Nestled high in the Himalayas a young princess asks to taste the first apples of the season. While slicing a piece of the ripe fruit her loyal maidservant accidentally chops the princess finger in two. The angry princess sends the maidservant directly to jail. Month’s later demons from the underworld capture the princess. What happens when the demons see the princess has nine and a half fingers? Find out how all the events in the story are connected and the princess learns the meaning of Karma.
Karma the energy of thoughts speech and action from the past in the present and into the future.
Breathing Illustration by award-winning artist Vandana Bist Combine Tibetan images and miniature painting style to bring this magical story to life.
Different Version of this story are found in Tibetan Buddhist teachings and Indian Legends but the main character are always male.
Lauren Alderfer is an American educator who over a decade ago worked with Tibetan children’s Village teachers in Dharmsala, India. She fell in love with Tibetan folk tales proverbs and stories but was saddened when she couldn’t find any Tibetan books for children. Since then she has helped preserve traditional forms of oral language in creative ways. Her other books include how Yak Got his long hair Tibetan proverbs and teaching as a spiritual practice. She lives in new Delhi, where her children grew up.
Vandana Bist is a well-known Indian artist and writer celebrated for her exquisite use of detail and color in her pen and ink drawing. She has won many national and international awards for her artwork. Ms. Bist had illustrated other children’s books including. The princess with the longest Hair, Panchatantra Tales, Awadhi Folk Tales, and Suragini. She lives in Delhi with her husband and two young children.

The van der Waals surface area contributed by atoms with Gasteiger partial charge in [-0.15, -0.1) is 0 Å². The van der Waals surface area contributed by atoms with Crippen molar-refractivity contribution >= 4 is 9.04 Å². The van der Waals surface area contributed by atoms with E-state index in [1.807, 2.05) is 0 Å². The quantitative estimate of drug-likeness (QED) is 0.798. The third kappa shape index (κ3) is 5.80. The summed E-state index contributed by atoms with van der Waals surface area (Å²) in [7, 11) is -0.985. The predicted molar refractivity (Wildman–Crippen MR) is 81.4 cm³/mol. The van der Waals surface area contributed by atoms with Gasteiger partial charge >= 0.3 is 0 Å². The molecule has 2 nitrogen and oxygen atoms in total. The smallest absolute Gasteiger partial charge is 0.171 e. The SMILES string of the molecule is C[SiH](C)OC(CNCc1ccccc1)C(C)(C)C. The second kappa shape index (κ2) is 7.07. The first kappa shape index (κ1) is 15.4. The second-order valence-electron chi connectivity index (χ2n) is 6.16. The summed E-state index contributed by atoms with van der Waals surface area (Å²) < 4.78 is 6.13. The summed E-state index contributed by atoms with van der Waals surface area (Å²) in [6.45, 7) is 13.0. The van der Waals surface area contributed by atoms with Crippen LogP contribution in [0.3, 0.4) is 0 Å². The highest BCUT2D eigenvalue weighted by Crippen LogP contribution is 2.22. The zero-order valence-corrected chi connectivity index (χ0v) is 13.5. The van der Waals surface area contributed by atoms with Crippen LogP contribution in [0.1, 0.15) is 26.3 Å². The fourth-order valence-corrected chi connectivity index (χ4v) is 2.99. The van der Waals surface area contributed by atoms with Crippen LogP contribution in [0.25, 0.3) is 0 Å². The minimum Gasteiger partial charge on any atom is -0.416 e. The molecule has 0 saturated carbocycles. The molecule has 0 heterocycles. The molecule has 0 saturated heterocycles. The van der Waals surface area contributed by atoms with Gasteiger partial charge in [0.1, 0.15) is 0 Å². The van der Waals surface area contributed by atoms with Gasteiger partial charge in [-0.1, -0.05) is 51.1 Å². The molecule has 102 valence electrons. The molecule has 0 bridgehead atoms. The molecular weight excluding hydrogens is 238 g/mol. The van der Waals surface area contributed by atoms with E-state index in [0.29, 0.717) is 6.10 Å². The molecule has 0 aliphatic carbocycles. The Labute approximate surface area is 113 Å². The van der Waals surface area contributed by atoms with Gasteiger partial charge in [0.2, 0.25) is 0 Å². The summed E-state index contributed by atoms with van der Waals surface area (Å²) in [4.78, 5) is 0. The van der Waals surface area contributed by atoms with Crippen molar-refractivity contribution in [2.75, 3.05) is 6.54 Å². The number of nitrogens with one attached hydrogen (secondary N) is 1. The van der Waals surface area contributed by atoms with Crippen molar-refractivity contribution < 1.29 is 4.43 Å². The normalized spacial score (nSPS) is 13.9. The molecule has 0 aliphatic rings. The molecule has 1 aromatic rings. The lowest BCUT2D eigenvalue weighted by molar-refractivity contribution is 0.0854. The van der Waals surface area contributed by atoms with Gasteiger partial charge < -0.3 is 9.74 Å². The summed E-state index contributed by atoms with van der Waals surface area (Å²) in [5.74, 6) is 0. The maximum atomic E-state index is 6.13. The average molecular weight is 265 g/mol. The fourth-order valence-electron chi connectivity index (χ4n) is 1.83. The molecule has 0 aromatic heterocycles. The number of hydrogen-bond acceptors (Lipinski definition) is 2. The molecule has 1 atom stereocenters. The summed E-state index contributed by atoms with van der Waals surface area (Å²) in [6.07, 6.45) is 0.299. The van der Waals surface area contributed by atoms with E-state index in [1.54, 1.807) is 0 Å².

Stories play an important part in a child’s life and development. I remember how when I was a child I used to love to listen to them and how much I enjoyed leafing through colorfully illustrated storybooks.
Listening to and reading stories develop a child’s intelligence and imagination. Stories teach the child how to distinguish between right and wrong and emphasis values such as honesty, justice and compassion furthermore from stories children can learn about the dilemmas and difficulties that they may face one day. In these ways stories are a preparation for life.
Stories are often the first introduction children have to their own culture history and tradition. Tibet has a rich oral tradition, but it is only in recent times that efforts have been made to preserve this tradition in written form and thus safeguard Tibet’s unique cultural heritage for future generations.
I believe it is important to make these traditional stories available to children and this book will be a valuable addition. I am sure that children will enjoy reading it and I hope that more such storybooks will be produced in future.
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